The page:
Nordic Wool Factory: Woven in wool – slow fashion from the Faroe Islands
By Ndéla Faye | Photos: Sophie Valentin
Wanting to honour centuries-old traditions, Anja and Francesco Mazuhn set up the Nordic Wool Factory to restore appreciation for what they believe is one of the world’s best renewable materials, Faroese sheep’s wool. The company’s products are sold via showrooms in Germany and Denmark as well as an online shop that ships worldwide.
The Faroe Islands, comprise 18 rocky islands in the middle of the North Atlantic. There is an old local saying here: “Ull er Føroya gull”, which means ‘wool is the Faroe Islands’ gold’. However, somewhere along the way, wool lost its value within the Faroese community. That is until Nordic Wool Factory came and saw the beauty of the material, which, due to a sheep population of 70,000, is abundant on the Faroe Islands.
Nordic Wool Factory’s story began ten years ago in Berlin, where the Mazuhns lived at the time. One evening, the couple watched a documentary about the Faroe Islands, and were instantly struck by the islands’ beauty.
“We were deeply impacted by the rugged island beauty we saw. We saw a place where life was happening at nature’s pace, and there were more sheep than people. It sounded perfect, and we felt we needed to get there immediately,” Francesco says. Three days later, the couple were on a plane, and three months later, they bought a house on the island of Eysturoy, in the tiny village of Elduvík, where Francesco and Anja joined 13 villagers. “There’s no bus, no stress, no shop, no meetings,” he laughs.
Slow fashion made to last
The couple’s new life began, and, according to Francesco, it now involves a lot of sheep. “The Faroese sheep are small, shaggy, smart and surprisingly tough,” he says. Each summer, the village community drives the sheep down from the mountains into the valley and shears the animals, using traditional shearing scissors. “But to our surprise, after the shearing, the lanolin-rich wool used to be thrown away or burned because it was thought to be worthless. That’s until we arrived,” he adds.
Fast-forward ten years, and Nordic Wool Factory is up and running. Anja and Francesco took the time to carefully consider every aspect of their business, and set up a fair and sustainable production chain. Immersing themselves into the world of wool, Anja and Francesco needed to find fellow campaigners, manufacturers, gain knowledge about traditional wool methods and find suitable machines and a committed investor.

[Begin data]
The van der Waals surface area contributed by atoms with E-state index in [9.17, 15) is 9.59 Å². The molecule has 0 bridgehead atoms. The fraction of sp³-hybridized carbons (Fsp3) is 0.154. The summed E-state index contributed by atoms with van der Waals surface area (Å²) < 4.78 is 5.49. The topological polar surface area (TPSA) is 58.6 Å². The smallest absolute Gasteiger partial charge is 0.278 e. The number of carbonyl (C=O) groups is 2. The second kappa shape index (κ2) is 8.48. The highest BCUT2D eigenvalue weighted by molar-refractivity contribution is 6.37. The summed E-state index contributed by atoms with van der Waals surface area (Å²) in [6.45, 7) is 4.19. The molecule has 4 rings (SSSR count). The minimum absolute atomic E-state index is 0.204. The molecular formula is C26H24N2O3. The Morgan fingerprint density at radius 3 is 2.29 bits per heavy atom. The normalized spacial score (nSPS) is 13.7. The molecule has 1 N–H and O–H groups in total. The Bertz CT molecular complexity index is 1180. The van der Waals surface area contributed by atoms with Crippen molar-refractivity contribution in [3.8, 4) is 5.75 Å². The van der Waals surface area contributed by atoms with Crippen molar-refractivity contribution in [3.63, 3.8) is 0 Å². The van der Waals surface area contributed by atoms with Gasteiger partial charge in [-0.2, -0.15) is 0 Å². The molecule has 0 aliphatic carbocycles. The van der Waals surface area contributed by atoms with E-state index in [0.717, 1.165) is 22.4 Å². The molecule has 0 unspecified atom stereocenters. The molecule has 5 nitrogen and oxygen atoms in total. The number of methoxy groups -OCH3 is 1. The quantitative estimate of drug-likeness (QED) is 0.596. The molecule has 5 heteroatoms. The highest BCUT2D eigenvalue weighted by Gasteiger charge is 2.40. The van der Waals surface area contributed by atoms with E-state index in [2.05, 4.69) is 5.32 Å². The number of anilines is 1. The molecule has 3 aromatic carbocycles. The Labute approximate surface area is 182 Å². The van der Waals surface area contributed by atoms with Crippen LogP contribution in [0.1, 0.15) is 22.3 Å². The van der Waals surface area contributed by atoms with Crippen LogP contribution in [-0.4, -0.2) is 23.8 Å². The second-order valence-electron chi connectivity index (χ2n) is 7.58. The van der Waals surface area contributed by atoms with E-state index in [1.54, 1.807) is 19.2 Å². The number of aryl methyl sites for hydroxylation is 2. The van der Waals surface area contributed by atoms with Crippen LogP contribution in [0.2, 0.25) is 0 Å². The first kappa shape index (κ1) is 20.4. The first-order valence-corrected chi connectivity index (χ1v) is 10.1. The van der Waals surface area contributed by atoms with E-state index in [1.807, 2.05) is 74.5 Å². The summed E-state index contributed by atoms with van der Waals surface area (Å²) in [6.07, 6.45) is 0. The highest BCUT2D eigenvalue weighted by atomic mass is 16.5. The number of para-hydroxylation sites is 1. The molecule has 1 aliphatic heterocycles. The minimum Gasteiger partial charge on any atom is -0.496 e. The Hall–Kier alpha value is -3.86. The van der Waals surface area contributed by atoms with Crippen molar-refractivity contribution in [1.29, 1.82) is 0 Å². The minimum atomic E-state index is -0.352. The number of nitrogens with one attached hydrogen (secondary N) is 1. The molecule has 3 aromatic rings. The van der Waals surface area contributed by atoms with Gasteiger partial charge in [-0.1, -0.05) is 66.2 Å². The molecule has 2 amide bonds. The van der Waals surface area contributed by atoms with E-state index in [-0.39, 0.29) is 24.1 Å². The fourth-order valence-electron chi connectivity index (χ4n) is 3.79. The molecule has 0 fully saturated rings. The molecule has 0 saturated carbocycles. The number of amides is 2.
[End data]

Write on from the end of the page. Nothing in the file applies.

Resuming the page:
In a world of fast fashion and clothing waste becoming increasingly common, Nordic Wool Factory has wanted to do the opposite: produce durable, timelessly beautiful and high-quality products without compromising on their values on sustainability. All of Nordic Wool Factory’s products are manufactured locally, and hand-sewn by skilled tailors. “We wanted to create products that would be high-quality and would stand the test of time.”
Wool is the ultimate sustainable raw material: it’s renewable and 100 percent biodegradable. “Our clothes are windproof and water-repellent, making them ideal for outdoor experiences and adventures,” Francesco says.
Now, Nordic Wool Factory has showrooms in Klintum, Germany and Denmark as well as an online shop that ships worldwide. The company has launched their first fashion collection, which includes garments and home textiles. The collection is unique: it is made entirely from Faroese sheep’s wool. For the first time ever, the special Faroese wool has not just been processed into knitting yarn, but also into high-quality cloth.
A lot of love for the sheep
The Faroe Islands’ sheep are not bred for their wool or the meat industry. They simply live on the island, and have done so for more than 1 200 years. They roam on the islands freely, and they are perfectly equipped to withstand the harsh weather conditions all year round. “The relationship between the islanders and the sheep is one characterised by respect. The shearing is done with patience and calmness,” Francesco explains.
The company has achieved exactly what it set out to do: restoring wool as a valuable, versatile, sustainable raw material. “We share our profits with the community. Not only are our garments functional and ‘urban-chic’, the Nordic Wool Factory is also a circular business, which directly benefits this remote island community,” Francesco says.
“I believe that, sometimes in life, you have to jump – and if you are lucky, you’ll end up somewhere fantastic. And perhaps you might end up in the middle of a lifelong journey, which includes a lot of sheep and the founding of a company,” he concludes.
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